Lawsuit challenges California warning linking Roundup to cancer

Lawsuit challenges California warning linking Roundup to cancer

The lawsuit disputes California's addition of glyphosate to a list of chemicals known to cause cancer.

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November 16, 2017
Los Angeles Times
Industry News

A coalition of a dozen national and Midwestern agricultural groups sued Wednesday to try to overturn a California decision that could result in labels warning that the popular weed killer Roundup can cause cancer.

The lawsuit filed in federal court in Sacramento seeks an injunction barring California from enforcing what the suit describes as a “false” and “misleading” warning. It alleges that the state’s decision violates constitutional due process and free speech rights and should be superseded by federal regulations.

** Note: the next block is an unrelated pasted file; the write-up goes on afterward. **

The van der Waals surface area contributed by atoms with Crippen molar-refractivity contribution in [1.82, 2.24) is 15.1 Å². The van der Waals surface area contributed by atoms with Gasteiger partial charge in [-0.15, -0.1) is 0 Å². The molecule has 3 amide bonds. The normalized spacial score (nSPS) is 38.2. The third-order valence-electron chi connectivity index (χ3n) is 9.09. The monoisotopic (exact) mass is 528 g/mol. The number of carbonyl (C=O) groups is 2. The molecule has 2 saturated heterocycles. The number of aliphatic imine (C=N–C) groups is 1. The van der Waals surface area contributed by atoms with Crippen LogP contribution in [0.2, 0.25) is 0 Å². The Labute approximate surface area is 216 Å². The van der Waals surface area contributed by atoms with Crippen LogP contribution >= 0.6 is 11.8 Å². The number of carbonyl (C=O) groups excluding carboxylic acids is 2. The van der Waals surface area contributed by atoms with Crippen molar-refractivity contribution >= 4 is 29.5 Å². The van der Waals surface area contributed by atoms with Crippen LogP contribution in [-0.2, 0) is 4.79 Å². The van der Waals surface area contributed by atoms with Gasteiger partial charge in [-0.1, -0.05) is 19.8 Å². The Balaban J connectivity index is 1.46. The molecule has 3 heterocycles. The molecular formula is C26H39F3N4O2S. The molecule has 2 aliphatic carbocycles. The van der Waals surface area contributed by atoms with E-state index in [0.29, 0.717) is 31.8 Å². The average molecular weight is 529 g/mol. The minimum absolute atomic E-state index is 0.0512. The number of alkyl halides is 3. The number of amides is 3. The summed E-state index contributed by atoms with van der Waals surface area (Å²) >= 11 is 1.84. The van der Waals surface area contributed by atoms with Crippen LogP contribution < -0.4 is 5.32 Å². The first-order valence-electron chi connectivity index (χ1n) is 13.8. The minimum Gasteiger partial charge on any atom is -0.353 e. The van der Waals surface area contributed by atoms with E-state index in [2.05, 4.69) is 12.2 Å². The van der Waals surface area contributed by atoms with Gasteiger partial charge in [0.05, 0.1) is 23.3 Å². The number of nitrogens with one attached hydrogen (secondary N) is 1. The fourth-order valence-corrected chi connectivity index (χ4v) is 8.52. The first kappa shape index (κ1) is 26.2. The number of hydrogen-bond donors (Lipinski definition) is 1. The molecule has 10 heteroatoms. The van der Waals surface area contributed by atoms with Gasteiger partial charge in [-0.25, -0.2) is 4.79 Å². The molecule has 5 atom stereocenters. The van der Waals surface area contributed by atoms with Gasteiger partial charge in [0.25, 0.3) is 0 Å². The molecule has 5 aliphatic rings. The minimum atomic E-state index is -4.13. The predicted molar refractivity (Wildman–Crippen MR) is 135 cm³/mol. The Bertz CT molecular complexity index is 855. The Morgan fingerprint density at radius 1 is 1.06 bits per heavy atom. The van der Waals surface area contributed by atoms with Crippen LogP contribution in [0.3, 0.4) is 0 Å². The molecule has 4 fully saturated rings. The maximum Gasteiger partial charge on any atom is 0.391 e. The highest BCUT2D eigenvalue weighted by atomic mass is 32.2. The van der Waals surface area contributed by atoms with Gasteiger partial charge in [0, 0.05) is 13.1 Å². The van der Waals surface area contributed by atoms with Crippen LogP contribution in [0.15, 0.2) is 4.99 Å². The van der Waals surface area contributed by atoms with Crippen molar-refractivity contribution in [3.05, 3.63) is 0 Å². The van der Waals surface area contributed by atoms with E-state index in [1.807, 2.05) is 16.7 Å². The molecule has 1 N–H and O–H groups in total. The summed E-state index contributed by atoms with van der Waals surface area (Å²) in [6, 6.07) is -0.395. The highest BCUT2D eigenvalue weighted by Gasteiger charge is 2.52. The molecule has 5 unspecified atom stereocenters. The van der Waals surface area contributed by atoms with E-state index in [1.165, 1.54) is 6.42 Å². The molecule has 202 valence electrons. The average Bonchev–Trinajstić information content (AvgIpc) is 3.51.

Roundup's main ingredient, glyphosate, is not restricted by the U.S. Environmental Protection Agency, and has been used widely since 1974 as a means of killing unwanted weeds while leaving crops and other plants alive.

But the International Agency for Research on Cancer, based in Lyon, France, has classified it as “a probable human carcinogen.” That prompted the California Office of Environmental Health Hazard Assessment to add glyphosate this summer to a list of chemicals known to cause cancer. The listing could eventually lead to a requirement for warning labels on the product.

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Photo: Mike Mozart under CC 2.0